Scientists create transparent film that could harvest sunlight by day, release heat on demand later to keep you warm.
Researchers at MIT created a new material that can store solar energy during the day and release it later as heat, whenever it’s needed. The transparent polymer film could be applied to many different surfaces, such as window glass or clothing.
Above: The layer-by-layer solar thermal fuel polymer film comprises three distinct layers (4 to 5 microns in thickness for each). Cross-linking after each layer enables building up films of tunable thickness. Credit MIT
Although the sun is a virtually inexhaustible source of energy, it’s only available about half the time we need it — during daylight. For the sun to become a major power provider for human needs, there has to be an efficient way to save it up for use during nighttime and stormy days.
The key to enabling long-term, stable storage of solar heat, according to the team lead by MIT professor Jeffrey Grossman, postdoc David Zhitomirsky and graduate student Eugene Cho, is to store it in the form of a chemical change rather than storing the heat itself.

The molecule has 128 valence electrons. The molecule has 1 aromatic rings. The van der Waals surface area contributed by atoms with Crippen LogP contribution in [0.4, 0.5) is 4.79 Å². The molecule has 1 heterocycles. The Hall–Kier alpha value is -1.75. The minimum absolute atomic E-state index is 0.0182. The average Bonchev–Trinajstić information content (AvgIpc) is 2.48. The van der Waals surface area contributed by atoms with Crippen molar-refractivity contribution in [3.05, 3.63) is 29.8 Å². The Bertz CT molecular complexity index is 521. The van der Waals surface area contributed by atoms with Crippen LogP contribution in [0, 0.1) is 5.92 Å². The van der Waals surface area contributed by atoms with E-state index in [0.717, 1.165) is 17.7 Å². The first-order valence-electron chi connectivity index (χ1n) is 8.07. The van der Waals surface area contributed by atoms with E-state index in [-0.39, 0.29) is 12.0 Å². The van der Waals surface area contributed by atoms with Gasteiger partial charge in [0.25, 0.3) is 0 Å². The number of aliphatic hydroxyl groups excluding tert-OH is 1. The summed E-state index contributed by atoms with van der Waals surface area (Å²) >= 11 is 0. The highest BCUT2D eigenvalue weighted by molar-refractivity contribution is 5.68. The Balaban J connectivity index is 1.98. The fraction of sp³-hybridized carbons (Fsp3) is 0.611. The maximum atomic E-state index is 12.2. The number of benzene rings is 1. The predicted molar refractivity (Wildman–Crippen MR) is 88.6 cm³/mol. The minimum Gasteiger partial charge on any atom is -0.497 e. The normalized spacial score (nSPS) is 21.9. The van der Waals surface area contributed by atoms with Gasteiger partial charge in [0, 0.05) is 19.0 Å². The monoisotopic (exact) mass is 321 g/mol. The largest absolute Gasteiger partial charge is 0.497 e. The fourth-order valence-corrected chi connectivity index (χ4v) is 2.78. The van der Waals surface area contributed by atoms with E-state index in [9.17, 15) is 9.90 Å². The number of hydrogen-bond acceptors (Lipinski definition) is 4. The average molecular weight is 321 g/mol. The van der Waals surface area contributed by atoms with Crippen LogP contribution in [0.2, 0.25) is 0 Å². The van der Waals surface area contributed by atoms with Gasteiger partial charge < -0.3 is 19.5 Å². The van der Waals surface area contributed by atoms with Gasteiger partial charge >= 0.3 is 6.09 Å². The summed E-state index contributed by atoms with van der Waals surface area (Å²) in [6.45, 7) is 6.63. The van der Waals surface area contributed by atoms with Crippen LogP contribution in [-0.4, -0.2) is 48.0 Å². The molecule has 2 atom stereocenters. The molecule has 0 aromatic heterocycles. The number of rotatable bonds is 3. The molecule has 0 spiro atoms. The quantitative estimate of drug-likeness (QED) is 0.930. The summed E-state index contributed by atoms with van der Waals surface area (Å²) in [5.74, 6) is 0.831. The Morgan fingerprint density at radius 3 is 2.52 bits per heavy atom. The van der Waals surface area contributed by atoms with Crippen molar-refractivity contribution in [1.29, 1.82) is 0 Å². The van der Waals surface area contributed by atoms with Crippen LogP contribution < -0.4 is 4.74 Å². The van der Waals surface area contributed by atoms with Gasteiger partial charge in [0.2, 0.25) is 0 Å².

Whereas heat inevitably dissipates over time no matter how good the insulation around it, a chemical storage system can retain the energy indefinitely in a stable molecular configuration, until its release is triggered by a small jolt of heat (or light or electricity).
Ted Sargent, university professor at the University of Toronto, who was not involved in this research, said:
“This work presents an exciting avenue for simultaneous energy harvesting and storage within a single material.”
Eugene Cho, said that manufacturing the new material requires just a two-step process that is “very simple and very scalable.” The system is based on previous work that was aimed at developing a solar cooker that could store solar heat for cooking after sundown, but “there were challenges with that,” he added.